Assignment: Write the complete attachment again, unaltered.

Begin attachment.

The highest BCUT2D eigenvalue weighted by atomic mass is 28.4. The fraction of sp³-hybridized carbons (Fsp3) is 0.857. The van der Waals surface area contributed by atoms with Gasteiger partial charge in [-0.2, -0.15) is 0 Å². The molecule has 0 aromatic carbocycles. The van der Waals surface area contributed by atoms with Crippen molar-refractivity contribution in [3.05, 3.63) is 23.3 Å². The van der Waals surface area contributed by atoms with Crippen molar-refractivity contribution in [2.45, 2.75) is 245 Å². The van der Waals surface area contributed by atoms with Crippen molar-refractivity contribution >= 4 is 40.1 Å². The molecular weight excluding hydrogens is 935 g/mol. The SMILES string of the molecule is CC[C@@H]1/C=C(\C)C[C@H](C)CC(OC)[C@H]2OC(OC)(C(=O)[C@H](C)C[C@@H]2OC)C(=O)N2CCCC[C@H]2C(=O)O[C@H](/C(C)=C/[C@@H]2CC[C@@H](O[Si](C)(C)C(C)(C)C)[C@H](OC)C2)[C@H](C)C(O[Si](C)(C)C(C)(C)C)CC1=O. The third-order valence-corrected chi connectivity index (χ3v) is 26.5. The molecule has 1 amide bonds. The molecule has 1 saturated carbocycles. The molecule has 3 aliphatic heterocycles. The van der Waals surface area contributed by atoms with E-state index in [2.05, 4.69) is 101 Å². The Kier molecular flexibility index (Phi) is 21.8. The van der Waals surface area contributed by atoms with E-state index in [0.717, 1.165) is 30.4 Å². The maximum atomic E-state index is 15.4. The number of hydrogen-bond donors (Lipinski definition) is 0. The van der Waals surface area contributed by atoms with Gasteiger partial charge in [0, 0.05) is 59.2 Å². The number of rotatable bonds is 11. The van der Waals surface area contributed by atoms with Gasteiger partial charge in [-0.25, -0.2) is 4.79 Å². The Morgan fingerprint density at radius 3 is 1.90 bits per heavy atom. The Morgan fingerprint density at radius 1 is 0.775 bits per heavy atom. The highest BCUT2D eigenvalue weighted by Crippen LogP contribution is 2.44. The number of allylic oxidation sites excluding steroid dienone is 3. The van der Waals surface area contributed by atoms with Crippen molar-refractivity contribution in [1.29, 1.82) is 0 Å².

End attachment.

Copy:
The highest BCUT2D eigenvalue weighted by atomic mass is 28.4. The fraction of sp³-hybridized carbons (Fsp3) is 0.857. The van der Waals surface area contributed by atoms with Gasteiger partial charge in [-0.2, -0.15) is 0 Å². The molecule has 0 aromatic carbocycles. The van der Waals surface area contributed by atoms with Crippen molar-refractivity contribution in [3.05, 3.63) is 23.3 Å². The van der Waals surface area contributed by atoms with Crippen molar-refractivity contribution in [2.45, 2.75) is 245 Å². The van der Waals surface area contributed by atoms with Crippen molar-refractivity contribution >= 4 is 40.1 Å². The molecular weight excluding hydrogens is 935 g/mol. The SMILES string of the molecule is CC[C@@H]1/C=C(\C)C[C@H](C)CC(OC)[C@H]2OC(OC)(C(=O)[C@H](C)C[C@@H]2OC)C(=O)N2CCCC[C@H]2C(=O)O[C@H](/C(C)=C/[C@@H]2CC[C@@H](O[Si](C)(C)C(C)(C)C)[C@H](OC)C2)[C@H](C)C(O[Si](C)(C)C(C)(C)C)CC1=O. The third-order valence-corrected chi connectivity index (χ3v) is 26.5. The molecule has 1 amide bonds. The molecule has 1 saturated carbocycles. The molecule has 3 aliphatic heterocycles. The van der Waals surface area contributed by atoms with E-state index in [2.05, 4.69) is 101 Å². The Kier molecular flexibility index (Phi) is 21.8. The van der Waals surface area contributed by atoms with E-state index in [0.717, 1.165) is 30.4 Å². The maximum atomic E-state index is 15.4. The number of hydrogen-bond donors (Lipinski definition) is 0. The van der Waals surface area contributed by atoms with Gasteiger partial charge in [0, 0.05) is 59.2 Å². The number of rotatable bonds is 11. The van der Waals surface area contributed by atoms with Gasteiger partial charge in [-0.25, -0.2) is 4.79 Å². The Morgan fingerprint density at radius 3 is 1.90 bits per heavy atom. The Morgan fingerprint density at radius 1 is 0.775 bits per heavy atom. The highest BCUT2D eigenvalue weighted by Crippen LogP contribution is 2.44. The number of allylic oxidation sites excluding steroid dienone is 3. The van der Waals surface area contributed by atoms with Crippen molar-refractivity contribution in [1.29, 1.82) is 0 Å².